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Annan urges Cyprus parties to say "yes" to referenda
2003-03-05 10:26:47

by Apostolis Zoupaniotis-- United Nations, Mar 5 (CNA) -- UN Secretary-General Kofi Annan has said the Security Council is very supportive of the efforts for a comprehensive settlement in Cyprus and urged the leaders of the two communities to go to The Hague and say "yes" to 30 March referenda.

Speaking to reporters after briefing the UN Security Council on his trip to Athens, Ankara and Nicosia, Annan said the deadlines are real and genuine, noting that if the parties say "no", his good offices would be always available, but he will not be able to sustain the same pace and the same engagement.|

Britain's Permanent Representative to the UN, Jeremy Greenstock, warned that such an opportunity will not come back again, noting it was "a crunch point for the 'peoples' of Cyprus".

Annan said he "briefed the Security Council] on the Cyprus issue and brought them up-to-date on my discussions on the island and the talks we are going to have on the 10th (of March) in The Hague and explained to them where we are, indicating that we now have a name, a new Cyprus Republic, which will be a federation made up of two constituent states, the Greek Cypriot State and the Turkish Cypriot State - and also the fact that we have made some suggestions for the security arrangements between the Greeks and Turkey".

"I think this is a unique opportunity for the people of the island and all that we are asking the leaders to do is come to The Hague and to confirm to us that they are prepared to put the basic agreement to referenda and to let the people decide".

He repeated that when they meet in The Hague, "they will come prepared, as I have suggested to them, that they undertake all the internal consultations in the meantime and come ready to give me a definitive answer".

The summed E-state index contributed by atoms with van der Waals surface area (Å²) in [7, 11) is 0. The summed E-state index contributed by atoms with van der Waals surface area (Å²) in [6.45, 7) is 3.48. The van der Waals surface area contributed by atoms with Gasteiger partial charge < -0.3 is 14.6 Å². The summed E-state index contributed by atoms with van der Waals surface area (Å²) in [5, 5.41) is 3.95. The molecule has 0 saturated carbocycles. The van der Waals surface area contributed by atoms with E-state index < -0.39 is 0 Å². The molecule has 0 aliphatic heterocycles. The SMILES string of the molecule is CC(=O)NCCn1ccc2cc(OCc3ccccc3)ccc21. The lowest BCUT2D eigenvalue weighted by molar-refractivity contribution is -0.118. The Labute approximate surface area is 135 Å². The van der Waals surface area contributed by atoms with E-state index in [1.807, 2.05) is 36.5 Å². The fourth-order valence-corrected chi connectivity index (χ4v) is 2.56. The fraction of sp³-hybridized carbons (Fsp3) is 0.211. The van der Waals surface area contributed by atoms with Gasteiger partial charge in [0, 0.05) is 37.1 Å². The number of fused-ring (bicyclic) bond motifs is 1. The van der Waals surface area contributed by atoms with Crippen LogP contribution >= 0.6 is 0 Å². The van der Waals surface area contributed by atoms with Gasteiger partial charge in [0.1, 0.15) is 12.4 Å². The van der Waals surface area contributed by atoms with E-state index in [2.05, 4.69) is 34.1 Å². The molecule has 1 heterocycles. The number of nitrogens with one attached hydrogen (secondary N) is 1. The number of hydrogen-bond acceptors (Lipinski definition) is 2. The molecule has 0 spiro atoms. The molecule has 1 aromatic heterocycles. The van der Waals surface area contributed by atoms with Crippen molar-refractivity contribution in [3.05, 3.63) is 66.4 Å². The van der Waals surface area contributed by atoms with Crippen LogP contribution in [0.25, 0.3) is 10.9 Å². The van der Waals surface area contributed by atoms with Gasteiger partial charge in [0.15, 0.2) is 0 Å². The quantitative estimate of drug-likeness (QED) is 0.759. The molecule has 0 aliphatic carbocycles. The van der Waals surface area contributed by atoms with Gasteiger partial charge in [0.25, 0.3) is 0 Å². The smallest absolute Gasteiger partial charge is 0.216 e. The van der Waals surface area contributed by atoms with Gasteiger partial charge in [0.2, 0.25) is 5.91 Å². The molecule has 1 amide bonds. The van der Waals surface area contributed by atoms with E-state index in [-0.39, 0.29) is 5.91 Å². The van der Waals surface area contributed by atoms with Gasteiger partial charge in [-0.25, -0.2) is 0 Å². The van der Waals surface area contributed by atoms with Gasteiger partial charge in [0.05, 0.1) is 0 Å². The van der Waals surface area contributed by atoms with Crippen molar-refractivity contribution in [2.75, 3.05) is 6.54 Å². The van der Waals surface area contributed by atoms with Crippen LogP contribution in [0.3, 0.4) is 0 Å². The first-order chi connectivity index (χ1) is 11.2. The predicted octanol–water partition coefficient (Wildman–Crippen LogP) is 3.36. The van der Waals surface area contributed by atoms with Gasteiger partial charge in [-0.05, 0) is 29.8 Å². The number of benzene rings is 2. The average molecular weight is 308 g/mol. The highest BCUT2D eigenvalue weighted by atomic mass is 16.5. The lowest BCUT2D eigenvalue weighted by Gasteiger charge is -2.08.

Annan said he thought "the Council is very supportive of the efforts we are making and are also hoping that the parties will come to The Hague and say 'yes'".

"I hope that the consultations are taking place on the island and with the motherlands, that is Turkey and Greece, for them to come with a positive answer", Annan said, stressing that "if the answer were to be negative, then of course we cannot move forward. It also would mean a united Cyprus will not be able to accede to the European Union on the 16th of April".

The UN Chief remarked that the deadlines that "we have set are real and genuine - it is not artificial. If they do not have the referendum on 30th of March, I don't see how they can get into the EU jointly on the 16th (of April). And so the issues are clear, we have been very frank with the parties and, of course, if they were to turn it down, we will have to draw the consequences".

Annan said his "good offices are always available", but he did not think that he "will be able to sustain the same pace and the same engagement that we have done up to now".

Asked by CNA what kind of different mandate he means, the Secretary General said it was not a different mandate, "but what must be clear is that if this opportunity is missed ? I'm not sure when it is going to come around again".